BALTIMORE, MD – The Maryland Zoo is welcoming Sofiya the Amur leopard back to her newly renovated habitat along the boardwalk in African Journey. “Sofiya was temporarily relocated to another part of the Zoo while the renovations took place over the past 7 ½ months,” stated Kirby Fowler, president & CEO of the Zoo. “She’s had a few days to acclimate to all the changes that were made, and we are so happy to see her explore the new space. It’s great to see her back!”

“The Leopard Lair first opened along the African Journey boardwalk in 1995, 25 years ago,” added Fowler. “Over the past several months, with funding provided by the State of Maryland, it underwent a complete renovation, including a major overhaul of both the behind-the-scenes areas and the public-facing habitat. It looks fantastic.”

The behind-the-scenes den and animal care team areas were completely renovated adding four feet in height to the interior dens, improved medical training spaces, an overhead chute system for animal movement and additional resting spaces, skylights, a new heating and ventilating system, as well as a renovated kitchen area for Sofiya’s animal care team. An outdoor space was also added behind the den.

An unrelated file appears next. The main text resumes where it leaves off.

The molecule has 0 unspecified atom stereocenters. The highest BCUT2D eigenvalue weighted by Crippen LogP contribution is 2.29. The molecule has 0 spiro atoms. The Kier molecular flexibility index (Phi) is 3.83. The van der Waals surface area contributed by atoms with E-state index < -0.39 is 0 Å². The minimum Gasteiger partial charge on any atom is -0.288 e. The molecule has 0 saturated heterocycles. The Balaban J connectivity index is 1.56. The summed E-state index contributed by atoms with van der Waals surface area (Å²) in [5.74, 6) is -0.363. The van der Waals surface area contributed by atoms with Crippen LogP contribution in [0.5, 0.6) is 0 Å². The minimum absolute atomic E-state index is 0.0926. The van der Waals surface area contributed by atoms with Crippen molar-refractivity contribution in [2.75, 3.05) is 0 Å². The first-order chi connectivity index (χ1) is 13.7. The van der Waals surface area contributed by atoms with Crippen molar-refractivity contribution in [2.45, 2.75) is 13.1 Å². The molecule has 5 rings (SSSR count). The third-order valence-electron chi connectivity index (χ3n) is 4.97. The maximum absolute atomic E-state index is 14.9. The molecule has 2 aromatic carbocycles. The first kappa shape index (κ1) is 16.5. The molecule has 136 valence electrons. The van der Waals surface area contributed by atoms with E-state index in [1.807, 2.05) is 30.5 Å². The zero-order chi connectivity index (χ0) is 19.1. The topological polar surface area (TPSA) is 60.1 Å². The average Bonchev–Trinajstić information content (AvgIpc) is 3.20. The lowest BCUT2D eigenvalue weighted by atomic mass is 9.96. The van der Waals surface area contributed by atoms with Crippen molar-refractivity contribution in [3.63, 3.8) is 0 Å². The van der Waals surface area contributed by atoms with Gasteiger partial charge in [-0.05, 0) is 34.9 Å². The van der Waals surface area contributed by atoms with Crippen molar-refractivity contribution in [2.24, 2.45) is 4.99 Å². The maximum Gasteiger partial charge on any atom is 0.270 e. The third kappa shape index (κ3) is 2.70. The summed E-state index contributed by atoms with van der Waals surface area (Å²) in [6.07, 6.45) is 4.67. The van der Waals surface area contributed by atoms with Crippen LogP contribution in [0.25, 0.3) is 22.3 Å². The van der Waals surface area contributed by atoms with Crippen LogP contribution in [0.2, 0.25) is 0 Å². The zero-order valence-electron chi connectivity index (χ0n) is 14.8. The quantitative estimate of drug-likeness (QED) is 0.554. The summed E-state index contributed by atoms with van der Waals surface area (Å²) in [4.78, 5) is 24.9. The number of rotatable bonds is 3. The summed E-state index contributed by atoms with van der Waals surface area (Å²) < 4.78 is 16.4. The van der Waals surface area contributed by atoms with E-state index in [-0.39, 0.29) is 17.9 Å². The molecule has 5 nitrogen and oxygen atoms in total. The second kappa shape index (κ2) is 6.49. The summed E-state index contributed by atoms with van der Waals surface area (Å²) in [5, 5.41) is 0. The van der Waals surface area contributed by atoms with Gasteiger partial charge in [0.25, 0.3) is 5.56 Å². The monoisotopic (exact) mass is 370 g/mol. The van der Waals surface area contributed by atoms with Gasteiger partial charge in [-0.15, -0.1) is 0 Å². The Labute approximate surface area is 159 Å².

The outdoor habitat was re-landscaped, raising the rockwork in the rear of the habitat, as was greatly improved by the addition of two new climbing structures, a cave for Sofiya to lounge in, and an enhanced training area, along with a new drinker (fresh water source for the leopard).

Amur leopards are one of the rarest cat species in the world and are noted for their particularly pale coat (when compared to most other leopard subspecies), featuring large rosettes with unbroken rings and darkened centers. The natural range of the Amur leopard previously encompassed the Amur River basin in the mountains of northeastern China and the Korean peninsula. Today, it survives only in one isolated population in the Russian Far East, although there may be a few individual leopards in the Jilin Province of northeast China.

“They are the most critically endangered leopard subspecies — it is estimated that there are less than 40 living in the wild,” continued Fowler. “We are very excited have her back in her habitat so she can bring an awareness about her species to our zoo visitors once again.”

The renovations to the leopard habitat were also made possible by Doug and Kathie Dollenberg in honor of former Zoo President & CEO Don Hutchinson, and Edward and Gillian Meigs.

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